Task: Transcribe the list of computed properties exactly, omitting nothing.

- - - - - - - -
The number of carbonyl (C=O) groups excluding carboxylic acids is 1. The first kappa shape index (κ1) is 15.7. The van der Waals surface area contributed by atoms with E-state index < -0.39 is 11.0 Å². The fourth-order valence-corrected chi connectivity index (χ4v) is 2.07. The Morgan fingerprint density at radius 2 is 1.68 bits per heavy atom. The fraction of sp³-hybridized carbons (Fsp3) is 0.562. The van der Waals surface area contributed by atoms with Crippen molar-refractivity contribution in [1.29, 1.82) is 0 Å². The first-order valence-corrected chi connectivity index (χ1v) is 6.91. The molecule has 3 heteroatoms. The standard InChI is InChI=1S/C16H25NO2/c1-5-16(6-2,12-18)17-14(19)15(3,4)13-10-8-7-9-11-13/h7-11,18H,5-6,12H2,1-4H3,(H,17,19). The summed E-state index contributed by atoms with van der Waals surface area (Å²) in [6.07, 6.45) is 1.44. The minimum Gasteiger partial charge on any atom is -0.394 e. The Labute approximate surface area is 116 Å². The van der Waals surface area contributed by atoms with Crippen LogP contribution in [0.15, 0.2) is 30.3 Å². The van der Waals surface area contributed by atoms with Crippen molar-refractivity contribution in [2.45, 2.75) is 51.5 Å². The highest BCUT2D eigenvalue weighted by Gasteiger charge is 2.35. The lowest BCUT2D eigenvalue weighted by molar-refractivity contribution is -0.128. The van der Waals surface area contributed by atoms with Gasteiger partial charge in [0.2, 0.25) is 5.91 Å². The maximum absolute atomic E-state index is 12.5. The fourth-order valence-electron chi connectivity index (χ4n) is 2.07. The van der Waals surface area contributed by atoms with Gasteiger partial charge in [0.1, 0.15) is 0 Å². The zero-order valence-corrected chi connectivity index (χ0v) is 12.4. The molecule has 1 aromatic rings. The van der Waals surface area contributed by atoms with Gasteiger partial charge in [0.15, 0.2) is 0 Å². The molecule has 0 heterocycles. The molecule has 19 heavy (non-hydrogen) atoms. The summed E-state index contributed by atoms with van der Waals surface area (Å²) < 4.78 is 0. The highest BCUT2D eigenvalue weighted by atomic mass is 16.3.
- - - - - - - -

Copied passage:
The number of carbonyl (C=O) groups excluding carboxylic acids is 1. The first kappa shape index (κ1) is 15.7. The van der Waals surface area contributed by atoms with E-state index < -0.39 is 11.0 Å². The fourth-order valence-corrected chi connectivity index (χ4v) is 2.07. The Morgan fingerprint density at radius 2 is 1.68 bits per heavy atom. The fraction of sp³-hybridized carbons (Fsp3) is 0.562. The van der Waals surface area contributed by atoms with Crippen molar-refractivity contribution in [1.29, 1.82) is 0 Å². The first-order valence-corrected chi connectivity index (χ1v) is 6.91. The molecule has 3 heteroatoms. The standard InChI is InChI=1S/C16H25NO2/c1-5-16(6-2,12-18)17-14(19)15(3,4)13-10-8-7-9-11-13/h7-11,18H,5-6,12H2,1-4H3,(H,17,19). The summed E-state index contributed by atoms with van der Waals surface area (Å²) in [6.07, 6.45) is 1.44. The minimum Gasteiger partial charge on any atom is -0.394 e. The Labute approximate surface area is 116 Å². The van der Waals surface area contributed by atoms with Crippen LogP contribution in [0.15, 0.2) is 30.3 Å². The van der Waals surface area contributed by atoms with Crippen molar-refractivity contribution in [2.45, 2.75) is 51.5 Å². The highest BCUT2D eigenvalue weighted by Gasteiger charge is 2.35. The lowest BCUT2D eigenvalue weighted by molar-refractivity contribution is -0.128. The van der Waals surface area contributed by atoms with Gasteiger partial charge in [0.2, 0.25) is 5.91 Å². The maximum absolute atomic E-state index is 12.5. The fourth-order valence-electron chi connectivity index (χ4n) is 2.07. The van der Waals surface area contributed by atoms with Gasteiger partial charge in [0.1, 0.15) is 0 Å². The zero-order valence-corrected chi connectivity index (χ0v) is 12.4. The molecule has 1 aromatic rings. The van der Waals surface area contributed by atoms with Gasteiger partial charge in [0.15, 0.2) is 0 Å². The molecule has 0 heterocycles. The molecule has 19 heavy (non-hydrogen) atoms. The summed E-state index contributed by atoms with van der Waals surface area (Å²) < 4.78 is 0. The highest BCUT2D eigenvalue weighted by atomic mass is 16.3.